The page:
But in the last month, things have gotten easier. Instead of having to spend money to make change, I can just dip my card at a SEPTA Key machine and get a slip of paper that allows me to ride the subway. After 30 years of tokens, I feel so free. Read more »
Photo by Edal Anton Lefterov via Wikimedia Commons
Our civic leaders like to talk about Philadelphia as the Next Great American City. There’s an amazing restaurant scene. There are newly developed urban oases like Spruce Street Harbor Park. And we’ve championed all sorts of progressive ideas, like green buildings, bike share, decriminalized pot and gay marriage. But we’re still a city, and boy, do we have the rats to show for it. Read more »
Photo by Dan McQuade
Before he’d even won a vote in the Republican presidential primaries, Donald Trump held a rally in Virginia last December. There, he met Milton Street, and his daughter, Renee Street Toppin. Trump called Milton Street a “highly respected, great man in Philadelphia,” and said he had accepted Milton’s offer to give Trump a tour of impoverished parts of Philadelphia.
That never happened. And now, with Trump the Republican nominee and just 17 days to go before the election, Street has dropped his support. As Clout reported today, Milton Street has now endorsed Hillary Clinton. Read more »
Photo | Isabella Gong Photography
They hurtle toward each other, six per team, cleats sloshing with mean vigor on the ground still wet from the morning sprinklers. The quickest, most audacious head toward midfield where an under-inflated volleyball and three dodgeballs await. They jostle violently for the balls but only with one hand. The other must always – always – hold on to the broom.
Unfortunately, magic broomsticks do not exist on earth. So they carry three-foot-long PVC pipes between their legs instead, one hand latched with the desperate clasp of a bull rider.
A few minutes before the match began, a small swarm of dragonflies circled this field on 31st and Chestnut next to the train tracks. But in the minds of the athletes playing competitive Quidditch on this warm afternoon in July, they may as well be flying too. Dodgeballs are now caroming off people so hard that spectators wince from the sidelines. Hit in the face? No matter. Get off your broom and touch your goalposts. Play on. If you have the volleyball, you sprint toward your opponent’s three plastic hula hoops, spinning, juking, jumping, passing. Avoiding tackles and dodgeballs, all with one simple goal: shoot that volleyball through the hoop. A few minutes in, the red team scores. Seconds later, an agile speedster wearing a baby blue North Carolina jersey and a white headband takes the volleyball and runs the length of the field. He weaves through a sea of red, a cheetah with tunnel vision, now only 20 feet away from goal. He’s unstoppable. Until he crashes into the meaty outstretched arm of a red player and crumples to the ground.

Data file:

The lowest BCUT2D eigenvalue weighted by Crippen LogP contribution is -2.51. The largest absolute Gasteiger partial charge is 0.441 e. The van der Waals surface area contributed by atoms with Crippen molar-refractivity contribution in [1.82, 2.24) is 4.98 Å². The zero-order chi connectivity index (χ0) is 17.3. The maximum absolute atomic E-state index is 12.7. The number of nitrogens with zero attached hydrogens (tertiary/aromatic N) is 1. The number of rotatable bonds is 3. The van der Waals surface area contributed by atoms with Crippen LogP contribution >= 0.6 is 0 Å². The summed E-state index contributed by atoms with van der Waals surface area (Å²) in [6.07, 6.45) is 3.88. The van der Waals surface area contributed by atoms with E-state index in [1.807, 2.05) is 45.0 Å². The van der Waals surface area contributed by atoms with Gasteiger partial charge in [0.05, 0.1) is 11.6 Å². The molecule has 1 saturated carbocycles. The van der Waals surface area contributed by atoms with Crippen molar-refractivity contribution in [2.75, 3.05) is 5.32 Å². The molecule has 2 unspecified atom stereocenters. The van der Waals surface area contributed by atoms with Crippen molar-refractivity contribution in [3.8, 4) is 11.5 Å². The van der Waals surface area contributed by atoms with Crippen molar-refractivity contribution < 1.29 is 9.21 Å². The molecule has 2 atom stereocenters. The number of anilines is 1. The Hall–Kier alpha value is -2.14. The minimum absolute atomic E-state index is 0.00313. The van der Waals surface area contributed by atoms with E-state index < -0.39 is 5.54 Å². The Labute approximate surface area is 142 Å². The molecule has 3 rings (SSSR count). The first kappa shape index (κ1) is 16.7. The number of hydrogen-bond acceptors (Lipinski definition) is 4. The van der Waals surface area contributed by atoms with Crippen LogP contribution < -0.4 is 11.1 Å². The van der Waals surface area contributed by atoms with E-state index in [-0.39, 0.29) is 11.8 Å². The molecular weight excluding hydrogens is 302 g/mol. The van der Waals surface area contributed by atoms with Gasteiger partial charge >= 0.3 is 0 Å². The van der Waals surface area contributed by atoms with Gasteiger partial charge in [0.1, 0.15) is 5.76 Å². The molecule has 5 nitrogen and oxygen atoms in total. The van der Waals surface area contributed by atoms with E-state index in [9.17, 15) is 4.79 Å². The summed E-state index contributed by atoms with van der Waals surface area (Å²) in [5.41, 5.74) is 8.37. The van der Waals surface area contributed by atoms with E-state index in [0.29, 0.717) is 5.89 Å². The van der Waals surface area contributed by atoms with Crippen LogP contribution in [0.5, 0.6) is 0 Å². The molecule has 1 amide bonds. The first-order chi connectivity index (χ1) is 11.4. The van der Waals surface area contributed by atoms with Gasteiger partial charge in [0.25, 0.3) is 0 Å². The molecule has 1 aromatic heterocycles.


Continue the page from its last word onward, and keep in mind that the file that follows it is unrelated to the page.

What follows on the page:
“Brooms down!” The whistle of the referee fills the summer air. PVC pipes drop. Read more »
Photo by Hughe Dillon
I smoke it. You smoke it. Your grandmother has probably smoked it. And it turns out that former mayoral candidate Sam Katz is just like the rest of us: He smokes it, too. Read more »
Photo by Jared Brey
The 2016 campaign season is bringing name-calling back in a big way. In the final presidential debate on Wednesday, Hillary Clinton called Donald Trump a “puppet” of Russian president Vladimir Putin, which sent Trump into a tiny fit. He later said Clinton was “such a nasty woman.”
On Thursday, Philadelphia Mayor Jim Kenney got in on the action. Standing in front of a vacant lot just north of Spring Garden Street and the Delaware River waterfront, where Trump had promised in the mid-2000s to build a condominium tower “the likes of which Philadelphia has never seen before,” Kenney said that Trump had acted like “a high school kid” during the debate. (I once saw Kenney himself act like a high school kid, for what it’s worth.) Read more »